The beloved French graphic novel series Valérian and Laureline, written by Pierre Christin and illustrated by Jean-Claude Mézières, debuted in 1967 and has had something of an unsung influence on modern science fiction. The design of the series, centred around the working and romantic relationship of its two title characters, has been credited with influencing everything from Star Wars to Independence Day and Conan The Barbarian.

Besson has been a fan of the Valerian graphic novels since he was a child. His connection to them grew when Mézières contributed to the design of Besson’s American breakthrough movie The Fifth Element, which was the highest grossing French production at the foreign box office until 2011 schmaltz fest The Intouchables bumped it from the mantle.

Valerian won’t quite follow in The Fifth Element‘s footsteps at the box office, though both films demonstrate Besson’s creative genetic make-up – ingredients that as a viewer you either love or hate; cheesy humour and dialogue, inventive set pieces and whimsical central ideas. Both are pieces of escapist cinema that Besson clearly hopes will find an audience in all age groups. Since his 1994 masterpiece Léon (known in Oz as The Professional), Besson as a screenwriter and director has been more interested in creating a heightened cinematic reality on screen, penning numerous action movies, than immersing the viewer in gritty humanist drama. The exception is 2011’s The Lady, a biopic about the rise of current Myanmarese State Councillor Aung San Suu Ky, but that well-received film is wedged amongst his writing for the Taken and Transporter action franchises.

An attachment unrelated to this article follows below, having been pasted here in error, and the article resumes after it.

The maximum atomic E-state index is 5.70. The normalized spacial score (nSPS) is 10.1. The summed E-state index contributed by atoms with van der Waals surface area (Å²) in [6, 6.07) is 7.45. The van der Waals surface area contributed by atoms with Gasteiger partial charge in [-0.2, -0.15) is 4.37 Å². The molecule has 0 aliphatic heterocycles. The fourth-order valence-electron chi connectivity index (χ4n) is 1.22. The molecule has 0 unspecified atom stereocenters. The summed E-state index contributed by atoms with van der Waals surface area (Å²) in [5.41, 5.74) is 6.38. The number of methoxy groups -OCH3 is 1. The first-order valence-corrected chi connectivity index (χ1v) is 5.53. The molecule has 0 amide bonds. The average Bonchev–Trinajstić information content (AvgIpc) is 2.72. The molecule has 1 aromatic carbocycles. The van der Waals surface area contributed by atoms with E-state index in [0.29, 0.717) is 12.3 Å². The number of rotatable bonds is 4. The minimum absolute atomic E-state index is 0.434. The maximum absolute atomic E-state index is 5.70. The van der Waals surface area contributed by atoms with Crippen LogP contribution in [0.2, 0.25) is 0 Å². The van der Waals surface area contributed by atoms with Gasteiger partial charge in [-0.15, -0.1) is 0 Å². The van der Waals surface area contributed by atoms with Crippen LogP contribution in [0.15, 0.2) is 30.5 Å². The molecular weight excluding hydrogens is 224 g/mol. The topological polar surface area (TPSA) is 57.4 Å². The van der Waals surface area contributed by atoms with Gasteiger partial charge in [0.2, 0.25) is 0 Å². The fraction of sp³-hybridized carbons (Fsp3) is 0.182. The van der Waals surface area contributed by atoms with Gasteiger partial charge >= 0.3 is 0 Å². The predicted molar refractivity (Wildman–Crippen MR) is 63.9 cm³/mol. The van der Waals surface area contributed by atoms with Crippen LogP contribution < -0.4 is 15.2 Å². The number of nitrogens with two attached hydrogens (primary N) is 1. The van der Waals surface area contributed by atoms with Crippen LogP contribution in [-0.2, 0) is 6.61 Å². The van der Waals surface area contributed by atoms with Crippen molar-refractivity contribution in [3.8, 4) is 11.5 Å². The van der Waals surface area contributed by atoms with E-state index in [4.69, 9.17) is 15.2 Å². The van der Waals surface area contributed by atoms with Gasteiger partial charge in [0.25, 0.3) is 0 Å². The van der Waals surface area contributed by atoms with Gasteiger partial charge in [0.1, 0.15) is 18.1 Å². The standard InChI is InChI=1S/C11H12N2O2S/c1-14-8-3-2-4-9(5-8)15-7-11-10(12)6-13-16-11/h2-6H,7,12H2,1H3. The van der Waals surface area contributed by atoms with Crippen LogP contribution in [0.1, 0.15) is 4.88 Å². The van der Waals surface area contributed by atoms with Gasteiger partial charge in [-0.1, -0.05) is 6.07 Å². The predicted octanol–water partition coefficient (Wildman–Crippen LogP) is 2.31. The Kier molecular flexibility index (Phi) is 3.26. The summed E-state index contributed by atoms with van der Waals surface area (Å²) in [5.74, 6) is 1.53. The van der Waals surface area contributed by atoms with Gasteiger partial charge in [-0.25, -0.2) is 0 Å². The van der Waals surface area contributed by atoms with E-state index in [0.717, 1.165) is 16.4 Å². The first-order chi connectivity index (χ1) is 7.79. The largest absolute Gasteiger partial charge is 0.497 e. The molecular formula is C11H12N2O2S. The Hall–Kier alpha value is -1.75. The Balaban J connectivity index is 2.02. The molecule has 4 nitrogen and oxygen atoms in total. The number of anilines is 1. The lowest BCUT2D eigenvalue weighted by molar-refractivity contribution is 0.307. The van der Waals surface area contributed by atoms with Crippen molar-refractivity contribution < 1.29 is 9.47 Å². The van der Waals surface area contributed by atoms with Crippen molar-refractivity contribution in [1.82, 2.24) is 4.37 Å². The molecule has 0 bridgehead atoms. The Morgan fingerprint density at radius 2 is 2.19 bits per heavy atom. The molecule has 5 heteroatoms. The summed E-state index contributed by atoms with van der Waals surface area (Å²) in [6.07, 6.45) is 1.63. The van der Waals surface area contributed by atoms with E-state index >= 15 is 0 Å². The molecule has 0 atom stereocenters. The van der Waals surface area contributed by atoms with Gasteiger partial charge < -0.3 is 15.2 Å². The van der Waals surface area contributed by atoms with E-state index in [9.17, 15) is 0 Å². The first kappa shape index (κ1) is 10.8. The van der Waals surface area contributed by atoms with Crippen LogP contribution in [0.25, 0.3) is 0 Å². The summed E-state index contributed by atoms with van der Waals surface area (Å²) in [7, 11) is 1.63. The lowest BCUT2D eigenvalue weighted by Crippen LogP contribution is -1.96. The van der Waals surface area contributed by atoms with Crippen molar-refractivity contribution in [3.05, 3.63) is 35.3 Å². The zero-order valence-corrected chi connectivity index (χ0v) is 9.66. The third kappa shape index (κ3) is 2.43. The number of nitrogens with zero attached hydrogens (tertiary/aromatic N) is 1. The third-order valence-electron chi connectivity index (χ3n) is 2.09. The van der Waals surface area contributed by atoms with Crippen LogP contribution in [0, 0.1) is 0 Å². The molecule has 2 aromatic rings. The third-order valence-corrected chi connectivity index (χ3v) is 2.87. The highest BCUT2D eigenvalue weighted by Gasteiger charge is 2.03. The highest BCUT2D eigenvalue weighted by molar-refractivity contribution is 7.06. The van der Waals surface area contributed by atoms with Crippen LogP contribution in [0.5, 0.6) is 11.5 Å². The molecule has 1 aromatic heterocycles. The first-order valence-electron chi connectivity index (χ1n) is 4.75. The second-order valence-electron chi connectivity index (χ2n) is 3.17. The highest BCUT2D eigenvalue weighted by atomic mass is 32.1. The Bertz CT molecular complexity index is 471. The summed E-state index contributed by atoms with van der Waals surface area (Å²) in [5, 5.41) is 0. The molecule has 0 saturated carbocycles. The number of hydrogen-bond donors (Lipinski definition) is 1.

Valerian is a return to the immersive science fiction of The Fifth Element (which recently celebrated its 20th anniversary) and demonstrates what Besson can achieve on screen with the advanced technology invented by James Cameron to make his Avatar films. The special effects here are truly incredible. And buried amongst the sensory overload is an interesting central narrative, a morality tale worth of dissection. But a series of key ingredients do Besson’s vision a great disservice.

“In a fairer world it would be her name in the film’s title and not that of Valerian, whose charisma is tantamount to being slapped in the face with a moist leaf of bok choy.”